Jailed Hamas leader says U.S. may send him to an Arab nation, not Israel
March 28, 1997
Web posted at: 11:20 p.m. EST (0420 GMT)
NEW YORK (CNN) -- Mousa Mohammed Abu Marzook says the U.S. government
is trying to resolve a diplomatic problem by relocating him from a U.S. prison to a
country in the Middle East.
The self-described political leader of the militant Palestinian group Hamas told CNN
in an exclusive interview Friday that the FBI continues to talk with Egypt, Jordan
and his own lawyers to resolve the problem.
Marzook has been in a New York federal prison for two years, awaiting extradition
to Israel on charges that he supported Hamas terrorists.
The group Hamas has been recognized for operating schools, hospitals and openly
sponsoring violent attacks in Israel, including last week's suicide bombing in Tel
Aviv that killed three people and injured more than 40.
Israel has not publicly stated that it still wants Marzook returned since he stopped
fighting extradition two months ago. Analysts say Israel now fears that trying him
might prompt violent retaliation by Hamas. Yet the United States and Israel appear
reluctant to simply release an accused terrorist.
Marzook said the United States wants restrictions placed on his activities, movement
and ability to speak publicly -- restrictions that he likened to "house arrest." But
those countries so far have refused such conditions, he said.
"The FBI went to Jordan, asking the Jordanians to accept me there, and the
Jordanians said OK, yes, we'll accept him in Jordan. And they (the U.S.) said there
are some conditions. The Jordanians said no, we are not accepting any conditions to
welcome him in Jordan," Marzook told CNN. The U.S. then "asked if I'm welcome
in Egypt, and the same thing: the Egyptian government said we can't accept him with
"They're trying to save their faces right now," Marzook said during the interview in
the federal Metropolitan Corrections Center in New York City. He said he would
refuse to accept any restrictions on his freedom, because he has not been formally
charged with any crimes.
The U.S. and Israeli governments have repeatedly declined to discuss Marzook or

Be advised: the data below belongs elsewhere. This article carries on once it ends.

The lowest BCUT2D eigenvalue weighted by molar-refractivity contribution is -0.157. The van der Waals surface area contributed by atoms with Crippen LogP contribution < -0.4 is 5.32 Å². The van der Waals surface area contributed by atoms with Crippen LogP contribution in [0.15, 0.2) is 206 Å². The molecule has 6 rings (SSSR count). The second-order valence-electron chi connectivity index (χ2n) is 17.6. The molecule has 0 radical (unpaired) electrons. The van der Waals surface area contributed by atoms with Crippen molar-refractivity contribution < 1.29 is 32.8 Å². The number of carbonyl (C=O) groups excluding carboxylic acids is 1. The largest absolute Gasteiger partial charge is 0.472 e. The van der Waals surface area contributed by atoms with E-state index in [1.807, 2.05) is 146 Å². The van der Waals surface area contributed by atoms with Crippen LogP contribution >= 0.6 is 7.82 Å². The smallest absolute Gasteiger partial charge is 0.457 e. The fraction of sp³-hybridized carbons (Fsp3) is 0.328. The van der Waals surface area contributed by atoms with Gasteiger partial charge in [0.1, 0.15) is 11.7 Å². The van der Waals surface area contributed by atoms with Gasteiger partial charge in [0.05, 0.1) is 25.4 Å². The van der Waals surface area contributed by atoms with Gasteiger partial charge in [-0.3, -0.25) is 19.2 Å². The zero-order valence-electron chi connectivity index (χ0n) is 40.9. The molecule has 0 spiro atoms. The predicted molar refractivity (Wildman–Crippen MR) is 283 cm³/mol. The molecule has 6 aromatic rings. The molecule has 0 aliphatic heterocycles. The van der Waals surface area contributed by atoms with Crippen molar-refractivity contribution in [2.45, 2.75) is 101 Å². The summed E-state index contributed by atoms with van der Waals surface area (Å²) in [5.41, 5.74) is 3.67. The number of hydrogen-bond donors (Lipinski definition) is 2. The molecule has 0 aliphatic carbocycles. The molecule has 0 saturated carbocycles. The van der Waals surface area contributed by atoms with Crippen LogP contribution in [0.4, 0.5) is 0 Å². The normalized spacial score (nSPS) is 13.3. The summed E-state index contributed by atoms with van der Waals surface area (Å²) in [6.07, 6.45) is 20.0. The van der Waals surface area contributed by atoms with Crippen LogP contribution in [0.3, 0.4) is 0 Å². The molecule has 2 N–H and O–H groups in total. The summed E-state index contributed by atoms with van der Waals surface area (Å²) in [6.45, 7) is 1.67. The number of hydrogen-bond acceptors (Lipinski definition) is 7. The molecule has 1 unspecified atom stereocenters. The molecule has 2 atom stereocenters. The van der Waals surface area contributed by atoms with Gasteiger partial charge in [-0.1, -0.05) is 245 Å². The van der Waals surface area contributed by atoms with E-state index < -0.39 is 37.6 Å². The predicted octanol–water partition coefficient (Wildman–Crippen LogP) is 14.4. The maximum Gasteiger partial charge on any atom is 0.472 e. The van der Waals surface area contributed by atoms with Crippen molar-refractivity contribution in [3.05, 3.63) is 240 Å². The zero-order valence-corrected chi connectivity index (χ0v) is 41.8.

his claims. The U.S. attorney's office in New York would only say that the United
States is obligated to release or extradite Marzook by April 6, two months after the
court acted on his waiver of the extradition appeal.
But Marzook and his lawyers insist that the government is obligated to release him
Friday, two months after Marzook filed the waiver. On Monday, they plan to file a
motion seeking to force the government to release him immediately.
During the interview, Marzook said he opposed all violence. But he said he cannot
condemn the Hamas attacks while Palestinians are still being "killed in the streets,"
imprisoned, forcibly relocated from their homes, with their land occupied by Israeli
soldiers and settlers.
"I condemned any killing (of) civilians many times... I said both sides should stop
killing civilians," said Marzook, a 45-year-old father of six. He has a doctorate in
engineering from Louisiana's Columbia State University.
But "when you see the desperate Palestinian everywhere, without any solution, you
can't expect anything," he said. "They're trying in the peaceful solution to solve their
problems. But they're getting worse: their land taken from them ... all of them now
in the big prisons, reservation area. There is no hope for the Palestinian. If you don't
solve those problems among the Palestinians, it's very difficult to see the Palestinian
come without any violence, without any struggle."
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